What's new and improved in audio description?

A Connect magazine article from Issue 5 published July 2016

There are many gadgets and services which can make the lives of blind and partially sighted people a little easier. Audio description provides a cultural connection for so many of us.

 

For the first time in 20 years, some of the top names in audio description got together to discuss the future at the Audio Description Association (ADA) conference in Birmingham. Anne Hornsby from Mind’s Eye Arts organised this year’s conference.

 
“The Audio Description Association has been going since 1997. We are a registered charity and all contributors work voluntarily. The challenge is to discuss good practice in terms of attracting audiences.”
 

RNIB Trustee and RNIB Connect Communications Panel member Vidar Hjardeng, who chaired the conference, told us more.

 
“Audio description is really useful if you’re blind or partially sighted – it describes the overtly visual dimension of a TV programme, theatre production, ballet or other arts event. So it’s hugely important and it helps all of us who have sight loss to keep up with the story.
 
Audio description has revolutionised my own enjoyment and appreciation of the arts. In particular the theatre, which is my own preferred artistic form – from plays, musicals or opera, or even ballet, which was something I thought I wouldn’t necessarily appreciate, other than the music.
 
High quality audio description is crucial. It requires carefully prepared, skilfully timed scripts that are delivered by professional audio describers who can weave in and out of the language, lyrics and dialogue. They provide descriptions of things that fellow sighted members of the audience would see, appreciate and be able to admire or applaud, that blind and partially sighted people simply wouldn’t be able to without that spoken description.”
 

New technology was discussed, including how it can help improve accessibility for blind and partially sighted people in arts venues and theatres. Anna Jones from RNIB was a contributor.

 
“We discussed how low energy Bluetooth beacons, which speak to the Bluetooth on a smart device, could help people get around inside a venue. Descriptive material could also be included, which would give a description of objects or paintings in front of the user.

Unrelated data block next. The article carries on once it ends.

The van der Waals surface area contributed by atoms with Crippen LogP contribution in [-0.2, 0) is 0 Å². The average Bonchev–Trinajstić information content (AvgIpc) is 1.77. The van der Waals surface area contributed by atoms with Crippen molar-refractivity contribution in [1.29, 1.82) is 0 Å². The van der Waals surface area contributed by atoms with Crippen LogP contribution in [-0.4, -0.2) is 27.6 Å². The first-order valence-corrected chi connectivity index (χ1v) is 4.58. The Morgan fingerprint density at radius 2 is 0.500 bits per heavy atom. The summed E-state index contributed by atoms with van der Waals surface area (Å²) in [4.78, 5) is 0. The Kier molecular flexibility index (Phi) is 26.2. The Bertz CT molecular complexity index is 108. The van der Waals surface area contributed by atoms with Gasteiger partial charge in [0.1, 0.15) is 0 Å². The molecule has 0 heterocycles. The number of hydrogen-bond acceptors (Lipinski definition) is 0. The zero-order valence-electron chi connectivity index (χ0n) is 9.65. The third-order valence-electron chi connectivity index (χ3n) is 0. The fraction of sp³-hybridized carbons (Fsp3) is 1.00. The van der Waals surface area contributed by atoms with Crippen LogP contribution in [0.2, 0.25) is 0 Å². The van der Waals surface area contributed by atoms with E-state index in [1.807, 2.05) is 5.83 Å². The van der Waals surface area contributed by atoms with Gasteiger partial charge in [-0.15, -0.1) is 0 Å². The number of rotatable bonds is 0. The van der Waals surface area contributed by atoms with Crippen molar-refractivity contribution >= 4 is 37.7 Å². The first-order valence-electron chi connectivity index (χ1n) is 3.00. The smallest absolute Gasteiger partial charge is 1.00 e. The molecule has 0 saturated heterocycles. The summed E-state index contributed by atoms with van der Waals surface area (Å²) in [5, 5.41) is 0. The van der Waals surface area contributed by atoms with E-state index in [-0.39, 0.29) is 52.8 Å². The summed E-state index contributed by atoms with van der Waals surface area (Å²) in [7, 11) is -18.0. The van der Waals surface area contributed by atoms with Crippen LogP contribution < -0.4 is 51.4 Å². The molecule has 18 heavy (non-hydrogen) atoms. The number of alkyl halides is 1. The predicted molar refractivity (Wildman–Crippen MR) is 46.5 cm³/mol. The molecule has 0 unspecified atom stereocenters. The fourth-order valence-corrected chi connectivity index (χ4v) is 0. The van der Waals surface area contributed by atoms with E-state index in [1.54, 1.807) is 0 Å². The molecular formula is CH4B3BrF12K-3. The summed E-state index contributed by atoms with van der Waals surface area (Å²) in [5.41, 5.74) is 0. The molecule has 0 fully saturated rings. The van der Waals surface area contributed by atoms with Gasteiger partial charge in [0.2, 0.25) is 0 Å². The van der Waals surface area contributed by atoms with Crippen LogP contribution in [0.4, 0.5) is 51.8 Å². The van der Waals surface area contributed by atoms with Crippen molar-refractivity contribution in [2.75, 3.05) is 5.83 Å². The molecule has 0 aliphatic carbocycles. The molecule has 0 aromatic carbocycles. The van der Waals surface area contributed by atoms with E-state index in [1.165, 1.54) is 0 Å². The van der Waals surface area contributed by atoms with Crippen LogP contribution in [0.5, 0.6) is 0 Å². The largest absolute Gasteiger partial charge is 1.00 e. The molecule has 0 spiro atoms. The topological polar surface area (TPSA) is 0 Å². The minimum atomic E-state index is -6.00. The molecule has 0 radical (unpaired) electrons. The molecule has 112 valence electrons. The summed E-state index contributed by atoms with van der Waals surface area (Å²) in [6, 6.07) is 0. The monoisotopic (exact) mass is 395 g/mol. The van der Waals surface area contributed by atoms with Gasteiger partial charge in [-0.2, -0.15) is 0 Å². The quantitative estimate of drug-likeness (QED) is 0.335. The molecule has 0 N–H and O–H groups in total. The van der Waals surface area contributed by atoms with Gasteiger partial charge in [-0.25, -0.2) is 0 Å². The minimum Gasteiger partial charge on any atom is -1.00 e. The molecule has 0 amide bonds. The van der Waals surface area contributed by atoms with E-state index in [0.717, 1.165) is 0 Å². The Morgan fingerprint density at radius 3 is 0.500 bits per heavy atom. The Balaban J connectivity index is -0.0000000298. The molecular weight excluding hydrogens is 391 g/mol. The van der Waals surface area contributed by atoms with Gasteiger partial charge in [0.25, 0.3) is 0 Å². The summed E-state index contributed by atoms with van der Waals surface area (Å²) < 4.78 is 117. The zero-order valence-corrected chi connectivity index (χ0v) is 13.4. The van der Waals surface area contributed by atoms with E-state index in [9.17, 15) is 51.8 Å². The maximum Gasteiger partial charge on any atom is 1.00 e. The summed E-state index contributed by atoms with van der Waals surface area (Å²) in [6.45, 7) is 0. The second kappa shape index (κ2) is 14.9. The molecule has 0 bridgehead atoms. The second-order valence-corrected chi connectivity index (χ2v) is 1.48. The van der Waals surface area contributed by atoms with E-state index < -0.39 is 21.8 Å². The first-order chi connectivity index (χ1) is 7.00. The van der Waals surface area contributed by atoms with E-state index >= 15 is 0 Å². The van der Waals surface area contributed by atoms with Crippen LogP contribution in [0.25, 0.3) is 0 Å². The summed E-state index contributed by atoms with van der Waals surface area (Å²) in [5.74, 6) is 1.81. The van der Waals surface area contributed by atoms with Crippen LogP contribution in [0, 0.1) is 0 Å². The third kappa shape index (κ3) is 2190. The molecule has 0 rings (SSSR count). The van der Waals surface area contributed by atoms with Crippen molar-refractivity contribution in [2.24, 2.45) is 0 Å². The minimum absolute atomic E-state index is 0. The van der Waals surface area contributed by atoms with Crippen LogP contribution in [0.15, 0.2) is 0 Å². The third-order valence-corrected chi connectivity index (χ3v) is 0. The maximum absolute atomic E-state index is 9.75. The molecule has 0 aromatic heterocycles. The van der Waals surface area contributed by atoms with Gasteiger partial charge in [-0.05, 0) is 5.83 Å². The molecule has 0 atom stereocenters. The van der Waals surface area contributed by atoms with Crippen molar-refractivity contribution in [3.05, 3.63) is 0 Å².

This aids navigation, especially in complicated buildings. The Victoria and Albert Museum in London was mentioned, which has 18 split floors. These would be a problem for anyone.”
 

Service users also contributed to the discussion around developing audio description, including Sally Nigel-White.

 
“There are, of course, some issues with audio description. For example, the headsets can vary – some are more comfortable than others. I found that in ballet, I had to turn the volume up to hear the audio description and then, with the volume turned up, the description was disturbing the people around me.
 
I’m delighted that audio description is available, because I loved coming to the theatre as a sighted person. I came to the theatre as my sight deteriorated, but at last I came to a production where I missed the salient points of the final act. 
 
It was then I decided I had to investigate attending an audio-described performance and having somebody describe to me what is going on.”
 

Find out more 

To find out more, speak with audio description services in your area, call RNIB’s Helpline on 0303 123 9999, or contact your local cinema, theatre, museum or art gallery.

For the first time in 20 years, some of the top names in audio description got together to discuss the future at the Audio Description Association (ADA) conference in Birmingham. Anne Hornsby from Mind’s Eye Arts organised this year’s conference.
 

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